“My parents gave me two weeks to move out of the house. That’s just the way things were then,” she says. “I wanted to be a nurse. The tuition for an LPN was $75 for a year back then – I knew I could afford that – so I went to St. Mary’s in Rochester.”

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“When I ran out of money, I came back to Cresco. Some classmates and I had the intention that we were going to get to Denver, Colorado, once we had enough money. But I met a cute fellow with black curly hair instead,” she says.

Bootie and Ike Kapler got married in 1959. “I went west!” she says with a big laugh. “Half-a-mile west… to this farm!”

Bootie opens the door to her farmhouse with a hug. Inside, oldies music is playing. There are fresh-out-of-the-oven butter brickle cookies and, of course, hot coffee.

She may crack a lot of jokes, but there’s no doubt that all Bootie wants is to be there for her community.

“The support from your friends in Cresco – they may want to know every possible thing about you, but they sure are there for you in a crisis,” she says.

When Bootie and Ike’s youngest daughter suffered through anorexia in college, their friends supported them without judgment, and when Ike passed away in 2004, 500 people came through to pay their respects at the funeral.

So when Bootie ran into a local businessman at the grocery store, lamenting that he couldn’t find land in town and was looking elsewhere to start his new business, of course Bootie had to help.

“I said, ‘What if I sold you part of my farm?’”

Photo by Jessica Rilling

Photo by Jessica Rilling

Right on the edge of town, the 60 acres of property was perfect for Cresco growth, and Bootie was eager to see jobs and dollars stay in the county. She and her family made the sale in late 2008, and Campsite RV and Shopko have since been developed there, joining an already industry-rich community that includes, to name a few, Featherlite, Alum-Line, Donaldson, Masonry Technology Incorporated, Bear Creek Archeology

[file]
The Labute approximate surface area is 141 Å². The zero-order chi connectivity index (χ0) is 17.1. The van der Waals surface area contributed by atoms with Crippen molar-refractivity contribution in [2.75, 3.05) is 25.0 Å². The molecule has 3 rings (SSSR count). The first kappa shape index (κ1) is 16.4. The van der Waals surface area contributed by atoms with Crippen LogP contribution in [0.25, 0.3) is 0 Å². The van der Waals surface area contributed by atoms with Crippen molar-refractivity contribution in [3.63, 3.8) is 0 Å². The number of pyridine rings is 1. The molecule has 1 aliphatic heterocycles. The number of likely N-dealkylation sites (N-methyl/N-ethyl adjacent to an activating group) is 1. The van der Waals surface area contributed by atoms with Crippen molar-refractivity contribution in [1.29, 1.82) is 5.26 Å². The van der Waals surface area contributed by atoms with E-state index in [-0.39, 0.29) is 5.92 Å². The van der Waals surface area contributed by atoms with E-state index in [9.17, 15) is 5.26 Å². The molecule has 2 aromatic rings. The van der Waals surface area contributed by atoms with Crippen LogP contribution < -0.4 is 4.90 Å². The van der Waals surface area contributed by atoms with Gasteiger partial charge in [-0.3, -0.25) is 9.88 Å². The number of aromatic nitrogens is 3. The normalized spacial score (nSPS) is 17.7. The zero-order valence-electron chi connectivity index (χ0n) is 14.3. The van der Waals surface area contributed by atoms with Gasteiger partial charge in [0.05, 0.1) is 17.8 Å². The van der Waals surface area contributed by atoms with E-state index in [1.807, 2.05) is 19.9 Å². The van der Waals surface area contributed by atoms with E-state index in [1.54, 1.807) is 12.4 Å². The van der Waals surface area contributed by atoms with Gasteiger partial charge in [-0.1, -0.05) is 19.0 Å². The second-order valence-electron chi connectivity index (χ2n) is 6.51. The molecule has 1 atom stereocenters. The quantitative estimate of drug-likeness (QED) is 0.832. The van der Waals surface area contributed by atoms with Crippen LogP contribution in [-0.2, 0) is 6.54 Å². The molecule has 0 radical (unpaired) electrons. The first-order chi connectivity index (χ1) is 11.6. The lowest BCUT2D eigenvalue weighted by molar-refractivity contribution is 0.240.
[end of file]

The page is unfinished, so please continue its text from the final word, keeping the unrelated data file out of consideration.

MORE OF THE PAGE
“The hospital too,” Bootie continues with the list. “Oh, and Plantpeddler. They employ a lot of people.” She pauses. “I work there part time.” (Of course she does.)

“But I just drive around delivering flowers and making people happy. It’s pretty good work. Better than bill collecting!”

Bootie is just one of the thoughtful and innovative people who make things GO in Cresco. But really, throughout history, Cresco has been home to a great many innovators – people who aren’t afraid to take chances – on their career, on themselves, and on their community.

150 years ago, Cresco founder Augustus Beadle recruited folks to the freshly platted land with the promise of a railroad and a good life. There’s a beard-growing contest in the name of Augustus for Cresco’s upcoming 150th Birthday Celebration.

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Many years after Augustus, Cresco High School’s most famous graduate, Nobel Peace Prize-winning Dr. Norman Borlaug (1914-2009), developed a high-yield, drought-resistance strain of wheat that helped billions of people grow food that could survive – and help them survive – on their land. Cresco hosts the Norman Borlaug Harvest Fest most falls to celebrate his accomplishments as well as those of the Norman Borlaug Heritage Foundation (the next Harvest Fest is 2017).

And Cresco native Ellen Church (1904-1965) innovated an entirely new profession – that of airline attendants! The local airport is named in her honor.

The town itself sits about 10 miles shy of the Iowa/Minnesota border. It is the Howard County seat, and roughly 4000 people live there. The main drag – a tree-speckled Elm Street – takes you along historical buildings (the recently renovated theatre and the library buildings are over 100 years old and still operating under their original purpose), a variety of bronze public art sculptures, and a great big county courthouse. It’s charming. And it’s clear people in the community care – about each other and their town.

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“I know it sounds cheesy, but the best part about Cresco is its people,” says Katie Ferrie, a local “do-er” and the marketing co-chair for Cresco’s 150th Celebration. Katie volunteers in addition to working her day job at CUSB Bank and keeping up with two busy, young daughters.